Legalization of drugs

An op-ed in the libertarian Contrepoint newspaper argued that police spend far too much time punishing ordinary citizens for non-violent and victimless crimes, while permitting total lawlessness among others.

The state is everywhere, it “monitors and punishes motorists who drive a little too fast or dispatches helicopters to discourage hikers who do not respect” Covid-19 rules, but it “does not fulfill its mission of fundamental protection” by allowing such scenes of street violence to unfold, the author wrote.

A possible solution, he said, would be to legalize the use and trade of cannabis. That would have “the concrete result of eliminating the mafias which are enriched by its trafficking and would allow the police to focus on something other than hunting down small dealers.” This, in turn, could bring down the levels of violence, he said.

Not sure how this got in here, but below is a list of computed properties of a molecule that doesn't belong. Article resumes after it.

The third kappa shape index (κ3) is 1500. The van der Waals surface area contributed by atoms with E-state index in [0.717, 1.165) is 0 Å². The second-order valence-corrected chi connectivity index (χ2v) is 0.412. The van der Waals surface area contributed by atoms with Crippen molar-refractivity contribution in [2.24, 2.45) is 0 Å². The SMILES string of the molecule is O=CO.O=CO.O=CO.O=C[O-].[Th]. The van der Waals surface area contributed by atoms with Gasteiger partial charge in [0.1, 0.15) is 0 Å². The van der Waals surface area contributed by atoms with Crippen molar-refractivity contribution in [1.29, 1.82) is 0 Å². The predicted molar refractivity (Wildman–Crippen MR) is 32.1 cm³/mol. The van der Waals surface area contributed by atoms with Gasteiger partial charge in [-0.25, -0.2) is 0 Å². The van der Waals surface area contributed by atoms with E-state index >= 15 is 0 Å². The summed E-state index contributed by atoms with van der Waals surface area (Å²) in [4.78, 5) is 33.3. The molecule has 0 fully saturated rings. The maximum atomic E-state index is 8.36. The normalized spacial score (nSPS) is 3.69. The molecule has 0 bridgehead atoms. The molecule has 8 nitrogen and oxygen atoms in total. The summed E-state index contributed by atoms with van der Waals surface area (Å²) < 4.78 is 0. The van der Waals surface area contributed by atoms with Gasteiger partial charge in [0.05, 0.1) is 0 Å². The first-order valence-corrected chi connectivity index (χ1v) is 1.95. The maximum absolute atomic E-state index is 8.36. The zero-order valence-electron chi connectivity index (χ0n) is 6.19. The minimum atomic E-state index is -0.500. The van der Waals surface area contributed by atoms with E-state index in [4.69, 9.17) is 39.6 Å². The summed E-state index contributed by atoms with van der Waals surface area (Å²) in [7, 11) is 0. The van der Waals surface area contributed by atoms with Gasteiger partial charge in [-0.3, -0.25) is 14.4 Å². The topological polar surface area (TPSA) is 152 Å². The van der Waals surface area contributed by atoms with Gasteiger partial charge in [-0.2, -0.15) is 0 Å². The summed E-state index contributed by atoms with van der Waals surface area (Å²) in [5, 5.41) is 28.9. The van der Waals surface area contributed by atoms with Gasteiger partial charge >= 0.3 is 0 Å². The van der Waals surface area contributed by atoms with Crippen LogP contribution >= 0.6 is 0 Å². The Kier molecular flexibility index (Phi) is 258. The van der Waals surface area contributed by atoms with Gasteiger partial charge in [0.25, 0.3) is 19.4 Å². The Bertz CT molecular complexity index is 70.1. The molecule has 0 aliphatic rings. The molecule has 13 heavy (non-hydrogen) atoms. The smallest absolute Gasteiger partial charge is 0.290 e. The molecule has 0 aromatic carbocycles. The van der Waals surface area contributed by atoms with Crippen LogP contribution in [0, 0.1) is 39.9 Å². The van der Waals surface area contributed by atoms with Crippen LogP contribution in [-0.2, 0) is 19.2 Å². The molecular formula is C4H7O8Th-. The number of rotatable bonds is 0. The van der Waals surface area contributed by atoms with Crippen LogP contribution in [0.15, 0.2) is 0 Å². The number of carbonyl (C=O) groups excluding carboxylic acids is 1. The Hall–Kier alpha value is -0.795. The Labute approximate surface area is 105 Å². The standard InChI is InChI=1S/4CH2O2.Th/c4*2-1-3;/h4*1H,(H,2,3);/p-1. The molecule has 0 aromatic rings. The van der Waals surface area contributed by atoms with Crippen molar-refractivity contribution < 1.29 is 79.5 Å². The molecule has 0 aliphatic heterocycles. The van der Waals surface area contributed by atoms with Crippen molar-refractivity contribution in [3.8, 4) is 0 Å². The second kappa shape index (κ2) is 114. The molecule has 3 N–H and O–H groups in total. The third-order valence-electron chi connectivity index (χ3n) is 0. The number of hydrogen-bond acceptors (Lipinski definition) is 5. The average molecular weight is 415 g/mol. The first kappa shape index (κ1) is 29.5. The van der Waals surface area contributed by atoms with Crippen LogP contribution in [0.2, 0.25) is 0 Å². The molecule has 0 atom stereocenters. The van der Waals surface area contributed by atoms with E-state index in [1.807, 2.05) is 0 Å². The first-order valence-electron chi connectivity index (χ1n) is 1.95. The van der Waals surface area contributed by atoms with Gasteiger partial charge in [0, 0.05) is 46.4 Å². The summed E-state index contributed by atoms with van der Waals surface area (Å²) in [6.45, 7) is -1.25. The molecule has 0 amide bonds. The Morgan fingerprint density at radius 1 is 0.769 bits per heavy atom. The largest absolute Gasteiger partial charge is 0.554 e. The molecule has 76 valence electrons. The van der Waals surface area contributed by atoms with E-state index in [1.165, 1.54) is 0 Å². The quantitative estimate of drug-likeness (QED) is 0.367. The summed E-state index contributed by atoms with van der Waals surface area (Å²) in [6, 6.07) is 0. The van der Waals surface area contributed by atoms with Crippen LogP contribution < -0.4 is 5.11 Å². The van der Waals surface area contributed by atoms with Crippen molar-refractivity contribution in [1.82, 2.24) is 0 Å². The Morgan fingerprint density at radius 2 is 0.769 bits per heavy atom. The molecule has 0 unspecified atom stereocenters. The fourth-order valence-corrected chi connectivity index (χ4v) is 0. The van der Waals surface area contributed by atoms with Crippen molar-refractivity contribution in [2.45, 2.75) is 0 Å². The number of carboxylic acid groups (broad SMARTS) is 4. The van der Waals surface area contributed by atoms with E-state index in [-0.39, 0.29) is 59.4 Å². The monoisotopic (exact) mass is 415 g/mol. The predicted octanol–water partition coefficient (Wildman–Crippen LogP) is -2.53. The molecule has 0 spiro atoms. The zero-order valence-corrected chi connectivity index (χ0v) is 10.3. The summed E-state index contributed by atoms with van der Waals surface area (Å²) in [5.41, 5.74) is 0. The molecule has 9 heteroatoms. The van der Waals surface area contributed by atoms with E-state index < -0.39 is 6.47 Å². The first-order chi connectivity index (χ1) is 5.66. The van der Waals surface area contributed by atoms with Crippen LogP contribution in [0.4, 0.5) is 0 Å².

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A new normal?

While the problem of gang violence in the banlieues is hardly a new phenomenon, given that French police have been dealing with such issues for years, it certainly seems to be spinning more out of control and seeping out of the suburbs and into the cities themselves – a development that’s bound to spark fresh public debate on the situation.

“Until now,” one French columnist wrote in Le Figaro, “we imagined [this behavior] exclusively reserved for the ghettoized districts of the suburbs.”

Now these “symbolic boundaries” are disappearing, and the violence is metastasizing and out of control. Like many, she argues, this is because the powers-that-be have “turned a blind eye” to the endemic violence in these neighborhoods and given up enforcing the law.

There is a fear, she adds, that the scenes witnessed at the weekend in Dijon may not be an isolated case, “but the revealer of what awaits us in the future.”